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US disguised hand behind China-Pak relations

09:57, September 08, 2010

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By Li Hongmei

The New York Times in a recent report had claimed that around 11,000 Chinese troops were present in the Gilgit-Baltistan region administered by Pakistan. China, however, dismissed the report saying it was designed to provoke China-Pak relations and also hurt its already volatile ties with India.

Sure enough, the report was quickly echoed by the Indian media who in chorus bawled China out for its “aggressive posturing” on issues critical to India's sovereignty and territorial integrity.

India has long been wary of the iron-clad China-Pakistan relations, and of late its concerns have been heightened after the allegedly Beijing's denial of visa to a senior Indian army commander on grounds that his command included Jammu and Kashmir.

Although India flays even the Chinese plan to build dams and other infrastructure projects in Pakistan-administered Kashmir, the US seems to have more often fixated on the strategic and military indications behind the ever strengthening China-Pak ties. On this assumption, China’s reach to Pakistan is pigeonholed by some American military strategists as a muscle-flexing showcase of China’s upsurge in regional and international military clout.

With the unfolding US--S Korea joint military exercises off the Chinese coasts and the rub occurring in the South China Sea and the Yellow Sea, in addition to the suspended bilateral military communications, Sino-U.S. relations are currently on quite a bumpy course, tense mounting but mutual trust descending. The recent media hype about “Kashmir issue” coincides with the circumstances in which the U.S., after its Iraq pullout, is anxious to recalibrate its strategic focus to Asia.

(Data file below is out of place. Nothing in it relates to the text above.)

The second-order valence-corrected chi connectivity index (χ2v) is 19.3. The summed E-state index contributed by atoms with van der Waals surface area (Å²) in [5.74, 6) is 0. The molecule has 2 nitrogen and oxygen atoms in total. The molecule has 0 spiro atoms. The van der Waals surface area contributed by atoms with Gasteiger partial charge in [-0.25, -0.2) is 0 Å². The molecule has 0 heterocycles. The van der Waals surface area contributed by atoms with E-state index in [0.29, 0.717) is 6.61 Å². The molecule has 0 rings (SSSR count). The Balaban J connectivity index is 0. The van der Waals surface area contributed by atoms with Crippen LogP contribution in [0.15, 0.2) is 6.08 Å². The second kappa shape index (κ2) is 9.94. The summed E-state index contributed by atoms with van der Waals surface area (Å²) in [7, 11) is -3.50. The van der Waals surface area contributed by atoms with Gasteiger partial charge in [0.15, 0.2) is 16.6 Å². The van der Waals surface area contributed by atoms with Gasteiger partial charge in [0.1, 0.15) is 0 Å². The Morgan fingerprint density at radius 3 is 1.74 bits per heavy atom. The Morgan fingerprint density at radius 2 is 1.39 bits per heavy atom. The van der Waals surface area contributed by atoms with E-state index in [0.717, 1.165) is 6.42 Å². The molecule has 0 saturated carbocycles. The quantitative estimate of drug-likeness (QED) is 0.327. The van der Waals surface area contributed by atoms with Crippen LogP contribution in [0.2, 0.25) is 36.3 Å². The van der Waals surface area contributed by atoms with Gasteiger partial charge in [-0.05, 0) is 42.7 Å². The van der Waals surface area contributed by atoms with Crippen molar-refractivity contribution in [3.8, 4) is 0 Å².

Given this, the U.S. would attempt to take the handle to tame the increasingly “ambitious” China to ensure its smooth “comeback” to the region. For this, it has to collude with India, whose nerves would always be frayed even at the rustle of leaves from China, and whose resentment of China is still simmering.

The U.S. strategic intention hidden behind its intentionally created smoke screen on the Subcontinent is driven home by what Andrew Small, a transatlantic fellow at the German Marshall Fund of the United States, was once cited as saying, “China-Pak relations must involve other strategic and military factors, which would undoubtedly vex the U.S.”

He further pointed what profoundly concerns the U.S. is China’s nuclear deal with Pakistan, which the US. views as a challenge to its predominance over the non-proliferation issue and the Subcontinent.

Earlier, the U.S. also poked its nose into the China-Pak relations by twisting facts about China’s aids to Pakistan’s severe floods, trying to drive a wedge between the tested friends. More absurd, it even went so far as to try to fan up a donation race between China and India. This time, it plays the same old trick, but borrowing the Indian’s hand to meddle in China’s standard practice, and the traditional relations between China and Pakistan.

The US intervention in China’s relations with its neighbors is by no means incidental. Their logic is simple: any potential challenger to Washington in Eurasia should be the target of US global strategy.

China has not wavered from the road of peaceful development and the building of good relationships and partnerships with its neighboring countries, including both Pakistan and India.

But viewed from the geopolitical security, China and the US might as well see each other from a constructive angle, rather than glare at each other and spew fire at each other at almost every turn.

By People's Daily Online

The articles in this column represent the author's views only. They do not represent opinions of People's Daily or People's Daily Online.

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